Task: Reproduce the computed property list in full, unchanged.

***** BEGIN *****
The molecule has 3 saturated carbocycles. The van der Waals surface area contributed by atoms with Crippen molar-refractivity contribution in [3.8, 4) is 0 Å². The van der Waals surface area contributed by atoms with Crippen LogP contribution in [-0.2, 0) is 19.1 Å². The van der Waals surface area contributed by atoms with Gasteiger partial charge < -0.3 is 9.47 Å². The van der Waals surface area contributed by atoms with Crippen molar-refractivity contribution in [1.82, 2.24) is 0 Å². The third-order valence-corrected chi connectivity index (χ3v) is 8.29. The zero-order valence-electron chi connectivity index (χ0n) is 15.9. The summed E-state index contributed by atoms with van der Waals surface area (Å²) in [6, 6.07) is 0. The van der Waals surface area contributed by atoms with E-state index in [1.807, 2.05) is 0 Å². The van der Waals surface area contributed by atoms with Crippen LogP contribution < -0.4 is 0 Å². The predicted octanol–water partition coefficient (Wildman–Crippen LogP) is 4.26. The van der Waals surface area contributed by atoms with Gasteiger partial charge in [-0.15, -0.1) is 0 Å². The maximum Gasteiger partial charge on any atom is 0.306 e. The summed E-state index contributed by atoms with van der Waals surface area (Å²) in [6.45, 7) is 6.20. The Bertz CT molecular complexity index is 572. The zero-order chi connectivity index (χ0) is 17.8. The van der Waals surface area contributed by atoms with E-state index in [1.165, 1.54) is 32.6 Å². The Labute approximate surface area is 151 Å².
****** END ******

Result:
The molecule has 3 saturated carbocycles. The van der Waals surface area contributed by atoms with Crippen molar-refractivity contribution in [3.8, 4) is 0 Å². The van der Waals surface area contributed by atoms with Crippen LogP contribution in [-0.2, 0) is 19.1 Å². The van der Waals surface area contributed by atoms with Gasteiger partial charge < -0.3 is 9.47 Å². The van der Waals surface area contributed by atoms with Crippen molar-refractivity contribution in [1.82, 2.24) is 0 Å². The third-order valence-corrected chi connectivity index (χ3v) is 8.29. The zero-order valence-electron chi connectivity index (χ0n) is 15.9. The summed E-state index contributed by atoms with van der Waals surface area (Å²) in [6, 6.07) is 0. The van der Waals surface area contributed by atoms with E-state index in [1.807, 2.05) is 0 Å². The van der Waals surface area contributed by atoms with Crippen LogP contribution < -0.4 is 0 Å². The predicted octanol–water partition coefficient (Wildman–Crippen LogP) is 4.26. The van der Waals surface area contributed by atoms with Gasteiger partial charge in [-0.15, -0.1) is 0 Å². The maximum Gasteiger partial charge on any atom is 0.306 e. The summed E-state index contributed by atoms with van der Waals surface area (Å²) in [6.45, 7) is 6.20. The Bertz CT molecular complexity index is 572. The zero-order chi connectivity index (χ0) is 17.8. The van der Waals surface area contributed by atoms with E-state index in [1.165, 1.54) is 32.6 Å². The Labute approximate surface area is 151 Å².